Not really. What could be wrong with any place that has a high probability of a good shoe sale? Can I get an “Amen,” somebody?
I’m not much of a shopper, mostly due to a high aversion to crowds of people, but I went to the mall a few weeks back to pick up a few things. It was during the middle of the day, so I hoped to steer clear of the imaginary angry mobs that I tell myself congregate at the entrance.
I was a woman on a mission. I knew what I was looking for and where to get it. But as I passed one store after another, it wasn’t long before my tunnel vision was interrupted. I spotted a window display with this great plaid sweater that would have gone perfectly with a pair of ankle pants I had at home. Next, I zeroed in on a pair of distressed skinny jeans that I felt like I really needed to have. Then, I couldn’t help noticing the absolutely cutest pair of black ankle booties! I decided that my quality of life would diminish by at least 25 percent if I didn’t purchase them immediately.
I did the math and realized that a) none of these little gems were in my budget b) not-a-one of them had anything to do with my reason for taking this little field trip.
That’s when it happened.
Before I could object, something ugly, unsightly and downright grotesque welled up inside of me.
I was so upset about all the things I just had to have but couldn’t get. I also became royally annoyed at all the other shoppers, who held hands and skipped around me, singing at the top of their lungs and buying up all the stuff that was supposed to be mine! (That last part may or may not have really happened).
Ever been there? The place where the cup is always half empty. The place where you can’t be thankful for what you have because you’re consumed with all the stuff you don’t have. The place where you can’t celebrate what’s right because you can’t stop thinking about what’s wrong. The place where everyone else has “it,” while “it” always slips from your grasp.
It seems that no matter what we have, there’s a tendency to yearn for more and be unsatisfied with some facet of our current situation.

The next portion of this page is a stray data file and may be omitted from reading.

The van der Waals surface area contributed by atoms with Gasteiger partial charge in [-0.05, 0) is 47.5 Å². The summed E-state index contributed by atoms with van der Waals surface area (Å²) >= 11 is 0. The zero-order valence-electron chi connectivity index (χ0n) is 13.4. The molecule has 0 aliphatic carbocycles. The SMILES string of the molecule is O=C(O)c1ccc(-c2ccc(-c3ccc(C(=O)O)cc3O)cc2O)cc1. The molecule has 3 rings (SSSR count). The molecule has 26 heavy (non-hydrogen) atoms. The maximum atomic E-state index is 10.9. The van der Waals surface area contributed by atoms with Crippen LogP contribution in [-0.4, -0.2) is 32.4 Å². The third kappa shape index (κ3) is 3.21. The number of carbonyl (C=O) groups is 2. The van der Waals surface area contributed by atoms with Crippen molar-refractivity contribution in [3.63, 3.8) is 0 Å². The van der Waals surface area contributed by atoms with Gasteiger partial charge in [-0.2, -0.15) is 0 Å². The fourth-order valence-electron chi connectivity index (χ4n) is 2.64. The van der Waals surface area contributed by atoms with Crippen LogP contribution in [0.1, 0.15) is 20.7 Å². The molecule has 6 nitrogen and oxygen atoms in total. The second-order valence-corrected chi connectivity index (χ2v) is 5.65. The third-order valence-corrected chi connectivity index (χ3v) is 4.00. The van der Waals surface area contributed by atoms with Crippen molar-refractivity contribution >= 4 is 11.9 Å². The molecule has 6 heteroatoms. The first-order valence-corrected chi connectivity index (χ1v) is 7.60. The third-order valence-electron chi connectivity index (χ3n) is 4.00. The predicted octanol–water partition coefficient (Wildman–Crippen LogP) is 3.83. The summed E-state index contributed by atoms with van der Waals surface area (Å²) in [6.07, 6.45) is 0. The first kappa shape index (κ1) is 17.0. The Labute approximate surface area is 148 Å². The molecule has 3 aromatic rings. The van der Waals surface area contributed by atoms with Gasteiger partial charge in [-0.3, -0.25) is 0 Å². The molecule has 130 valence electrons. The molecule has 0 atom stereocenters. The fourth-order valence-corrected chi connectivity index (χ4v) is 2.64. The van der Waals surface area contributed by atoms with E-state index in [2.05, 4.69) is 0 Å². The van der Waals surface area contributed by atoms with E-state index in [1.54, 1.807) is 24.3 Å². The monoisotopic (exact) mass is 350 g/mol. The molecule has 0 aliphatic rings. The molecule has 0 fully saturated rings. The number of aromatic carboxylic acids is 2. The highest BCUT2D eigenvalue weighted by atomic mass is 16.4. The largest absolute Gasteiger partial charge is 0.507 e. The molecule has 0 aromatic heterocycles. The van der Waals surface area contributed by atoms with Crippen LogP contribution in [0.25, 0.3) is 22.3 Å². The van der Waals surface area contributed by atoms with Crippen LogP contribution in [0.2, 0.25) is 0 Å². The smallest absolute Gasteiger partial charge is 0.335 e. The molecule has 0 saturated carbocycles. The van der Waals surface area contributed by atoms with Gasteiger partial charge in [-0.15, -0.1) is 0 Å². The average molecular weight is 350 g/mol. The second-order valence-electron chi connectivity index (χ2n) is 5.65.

I think that’s what happened to Eve in the Garden of Eden (Genesis 3). Although this woman had paradise at her fingertips, she lost sight of the big picture and began to focus on the one thing that was off limits to her. She could’ve had her fill of “all kind of trees” that were “pleasing to the eye and good for food,” (Genesis 2:9), yet she allowed herself to be deceived into thinking that something God clearly told her would bring pain (Genesis 2:17) would bring great benefit. Eden, as God intended it, wasn’t enough. She wanted more, and she wanted it on her terms.
Do you have an area of your life where you can identify with Eve? Have you ever faced a situation where your status quo just wasn’t good enough and you were tempted to blaze your own trail in an effort to get ahead, even though you knew God would disapprove?
Let’s make a deal, you and me. The next time discontentment bubbles up in our hearts, let’s resolve to do something different, something radical.
We might make the evening news for this one. You’ve probably noticed that thankfulness seems to be the antithesis of the contemporary American mindset. Nonetheless, God instructs us to “give thanks in all circumstances” (I Thessalonians 5:18). When we’re overwhelmed and feel like our minds are clouded with thoughts of discontentment, we can pray and ask God for help – with an attitude of thanksgiving! (Philippians 4:6)
What’s one thing you can do this week to cultivate a heart of thankfulness?